By Matt Kollmansperger
“Once a Native American village, a Civil War prison camp, an iron foundry, and currently a city park, Belle Isle is considered to be quite the outdoor recreation haven.” ––Olivia Hess (‘17)
This statement quite accurately describes the wonder involved in exploring the downtown Richmond and Belle Isle areas. Rich with history and littered with the ruins of the former city, one cannot be bored on the winding system of trails spider-webbed throughout the downtown area. What brings intrigue to this untamed side of Richmond is its isolated atmosphere, as you sit on an island surrounded by water looking at the Richmond Federal Reserve looming over the canopy of the towering trees above. It truly feels like a completely different and uncivilized world within the heart of urbanity.
Begin your exploration by stepping foot on the wooden foot bridge spanning across the side of the James River known as Dry Rocks on the southern side of Belle Isle. Characterized by weathered wood and iron framing that have been left exposed to the elements, this portal out of the city provides a rustic feel.
A turn to the left and you’ll encounter a fork in the trail. Pictured above is the trail that will take you directly to the edge of the river, but most people walk past the historical sight just to the left.
A quick walk down a trail will bring you to an opening with two seemingly insignificant buildings. What people don’t see is the eerie wonder within the Belle Isle Pump House. Inside, the remnants of what used to be a hydroelectric plant are decorated with years of colorful and profane graffiti that, though vulgar, add an modern flavor to the seasoned buildings.
To the right lies a different environment, one higher off the ground. As you walk out on a narrow cement wall amidst the canopy, the trees part to reveal a side of the plant more difficult to access. Barred and walled off by rusted iron, the post-apocalyptic atmosphere is even more projected by the “Feed Your Brain” graffiti.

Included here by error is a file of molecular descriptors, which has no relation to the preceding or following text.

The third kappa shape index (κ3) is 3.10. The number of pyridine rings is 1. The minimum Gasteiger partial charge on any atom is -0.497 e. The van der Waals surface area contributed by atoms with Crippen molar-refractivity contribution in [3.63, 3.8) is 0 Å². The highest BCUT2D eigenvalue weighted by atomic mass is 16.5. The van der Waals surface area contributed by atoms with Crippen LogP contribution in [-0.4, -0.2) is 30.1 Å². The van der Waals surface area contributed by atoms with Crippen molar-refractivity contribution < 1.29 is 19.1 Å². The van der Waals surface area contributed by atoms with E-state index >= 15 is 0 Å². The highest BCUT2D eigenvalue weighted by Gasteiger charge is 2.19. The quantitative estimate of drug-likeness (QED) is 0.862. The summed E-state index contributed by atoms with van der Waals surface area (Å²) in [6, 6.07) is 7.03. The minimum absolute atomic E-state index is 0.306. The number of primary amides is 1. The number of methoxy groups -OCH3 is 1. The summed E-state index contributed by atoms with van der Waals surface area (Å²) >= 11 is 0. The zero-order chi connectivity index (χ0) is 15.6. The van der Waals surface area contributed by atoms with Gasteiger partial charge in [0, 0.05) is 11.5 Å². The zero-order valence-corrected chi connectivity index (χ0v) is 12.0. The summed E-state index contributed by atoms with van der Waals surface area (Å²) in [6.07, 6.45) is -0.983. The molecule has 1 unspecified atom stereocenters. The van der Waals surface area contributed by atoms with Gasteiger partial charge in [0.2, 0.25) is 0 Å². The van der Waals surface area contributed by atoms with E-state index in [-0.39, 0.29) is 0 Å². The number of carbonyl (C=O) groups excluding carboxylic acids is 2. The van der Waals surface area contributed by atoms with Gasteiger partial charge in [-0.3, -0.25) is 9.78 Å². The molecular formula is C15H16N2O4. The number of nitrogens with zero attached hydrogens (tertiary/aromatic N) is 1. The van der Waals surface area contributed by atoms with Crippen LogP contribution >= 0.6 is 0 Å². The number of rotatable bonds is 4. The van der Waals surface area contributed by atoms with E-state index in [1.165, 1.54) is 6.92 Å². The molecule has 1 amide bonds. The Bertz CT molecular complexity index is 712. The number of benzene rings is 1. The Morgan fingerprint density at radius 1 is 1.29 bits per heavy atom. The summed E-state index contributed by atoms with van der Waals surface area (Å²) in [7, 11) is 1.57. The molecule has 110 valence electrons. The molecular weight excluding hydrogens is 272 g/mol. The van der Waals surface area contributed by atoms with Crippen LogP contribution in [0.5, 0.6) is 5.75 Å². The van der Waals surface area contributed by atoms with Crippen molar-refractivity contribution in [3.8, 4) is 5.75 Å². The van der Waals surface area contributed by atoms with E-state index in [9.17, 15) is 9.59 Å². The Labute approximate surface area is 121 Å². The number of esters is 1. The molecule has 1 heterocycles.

If you continue down the trail to the edge of the river, you can hear the rushing rapids before they are visible. Just past the bend, First Break rapid becomes visible. A popular stopping point for paddlers to surf rapids and play around, there is often much to observe in this upper section of the rapids. As you travel further down the river, the water progresses in power. You then see the rapid that is the jewel of the Richmond paddling scene: Hollywood. WIth multiple whitewater features, including one known as “Meat Grinder,” paddlers have dissected this rapid into every line possible on everything from whitewater rafts to paddle boards. Pictured above, local paddler Justin Hood paddles the right line of Hollywood rapid.
On the other side of the trail from Hollywood, the trees part way to a man-made quarry. This quarry is a popular climbing and photography location, as well as a place to swim.
Connecting the island to the city is a series of bridges that are quite popular for sightseeing and photography. Above are pictures of the suspension bridge from Tredegar Iron Works to Belle Isle and the new Tyler Potterfield pedestrian bridge from Brown’s Island across to the Manchester Climbing Wall.
As you traverse the river, wildlife activity is at an all-time high for spectators. Here, a grey heron is searching for bait fish in a pool below a rapid. Herons are quite common, as are many species of waterfowl, fish, and the occasional deer along the banks.
As you reach the end of the bridge, you are met with one of the most photogenic views in Richmond: the split where the city meets the river. Framed by the weathered, rusted train bridge, and in the foreground of skyscrapers, this mix provides a scene found in few places.
All photography by Matt Kollmansperger.